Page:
|Venue: Chambers Bay, Washington Dates: 18-21 June|
|Coverage: Live commentary on BBC Radio 5 live from 22:00 BST on Saturday and Sunday and live text updates of all four days from 19:00 on the BBC Sport website.|
Former world number one Tiger Woods says he must endure short-term pain to become a dominant force once again.
Woods heads into this week's US Open at Chambers Bay ranked 195th in the world - the lowest position of his career.
The 14-time major winner, 39, has made a series of changes to his swing in recent years and believes it will not be long before he sees the benefits.
"It's short-term suffering for long-term gain," Woods said. "Sometimes you have to make a shift and I did."
Woods's last major win came at the US Open seven years ago but his preparations for this year's tournament have been far from ideal.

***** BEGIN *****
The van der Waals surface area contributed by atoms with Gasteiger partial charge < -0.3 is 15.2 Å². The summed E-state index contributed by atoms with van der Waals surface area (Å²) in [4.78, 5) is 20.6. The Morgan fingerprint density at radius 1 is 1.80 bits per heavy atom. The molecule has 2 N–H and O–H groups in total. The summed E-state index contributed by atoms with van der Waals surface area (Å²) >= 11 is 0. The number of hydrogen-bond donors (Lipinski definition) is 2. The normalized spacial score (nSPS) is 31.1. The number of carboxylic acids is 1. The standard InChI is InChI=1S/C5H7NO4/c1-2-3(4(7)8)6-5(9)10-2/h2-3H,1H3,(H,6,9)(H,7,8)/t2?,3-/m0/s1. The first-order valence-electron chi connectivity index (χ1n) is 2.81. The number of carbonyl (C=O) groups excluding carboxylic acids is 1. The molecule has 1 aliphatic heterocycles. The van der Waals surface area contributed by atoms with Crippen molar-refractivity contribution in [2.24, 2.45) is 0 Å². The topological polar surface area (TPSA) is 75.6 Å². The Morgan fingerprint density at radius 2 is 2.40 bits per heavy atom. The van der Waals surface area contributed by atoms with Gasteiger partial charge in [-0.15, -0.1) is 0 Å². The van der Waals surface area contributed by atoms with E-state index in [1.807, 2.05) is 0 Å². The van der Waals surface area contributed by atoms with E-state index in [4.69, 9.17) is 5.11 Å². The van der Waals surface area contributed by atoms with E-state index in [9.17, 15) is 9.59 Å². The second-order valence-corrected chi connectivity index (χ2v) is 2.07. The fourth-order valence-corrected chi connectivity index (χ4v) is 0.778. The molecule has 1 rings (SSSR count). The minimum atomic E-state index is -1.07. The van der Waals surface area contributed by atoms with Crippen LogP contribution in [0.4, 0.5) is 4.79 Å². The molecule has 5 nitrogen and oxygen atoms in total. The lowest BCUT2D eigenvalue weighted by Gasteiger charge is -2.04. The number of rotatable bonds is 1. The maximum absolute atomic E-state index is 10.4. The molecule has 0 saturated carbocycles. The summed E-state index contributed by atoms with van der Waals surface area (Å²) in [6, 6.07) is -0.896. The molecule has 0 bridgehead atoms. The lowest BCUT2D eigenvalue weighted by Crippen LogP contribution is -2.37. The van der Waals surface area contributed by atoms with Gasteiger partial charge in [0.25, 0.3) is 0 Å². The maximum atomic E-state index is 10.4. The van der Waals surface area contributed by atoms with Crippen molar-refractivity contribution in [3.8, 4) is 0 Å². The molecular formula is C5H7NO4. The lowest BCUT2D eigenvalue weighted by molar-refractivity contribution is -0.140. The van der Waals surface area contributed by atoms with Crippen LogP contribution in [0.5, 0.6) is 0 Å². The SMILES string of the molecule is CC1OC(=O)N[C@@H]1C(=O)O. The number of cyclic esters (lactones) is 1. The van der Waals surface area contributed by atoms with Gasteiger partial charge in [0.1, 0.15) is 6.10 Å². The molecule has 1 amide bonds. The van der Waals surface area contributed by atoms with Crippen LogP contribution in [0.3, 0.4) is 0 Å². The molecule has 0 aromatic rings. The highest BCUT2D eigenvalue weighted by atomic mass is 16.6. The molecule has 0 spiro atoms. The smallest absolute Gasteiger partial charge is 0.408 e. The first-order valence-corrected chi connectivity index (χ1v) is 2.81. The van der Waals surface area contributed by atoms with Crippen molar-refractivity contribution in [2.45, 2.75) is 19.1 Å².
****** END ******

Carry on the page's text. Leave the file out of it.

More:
He carded the worst score (85) and four-round total (302) of his career at the Memorial Tournament in Ohio earlier this month.
World number 10 Jason Day, a regular practice partner of Woods, hinted that the American's poor form is largely mental, suggesting he may lack the motivation to "climb Mount Everest again".
However, Woods is confident things are coming together for him "piece by piece".
He followed up what was then a career-worst round of 82 at the Phoenix Open in January by finishing in a respectable tie for 17th at the Masters at Augusta in April.
"When I've made changes in the past I've struggled through it. I've come out on the good side. I had to make a commitment and I have," added Woods.
"At Memorial, I made another baseline shift, just like I did pre-Masters. And it's rough going through it. Obviously I've got to do it in front of the world and sometimes it's tough. I've got to suck it up and do it.
"This year certainly has been a struggle. But for me to go through what I went through at Torrey (withdrawing injured after 11 holes) and Phoenix, to come back and do what I did at Augusta gave me a lot of confidence going forward."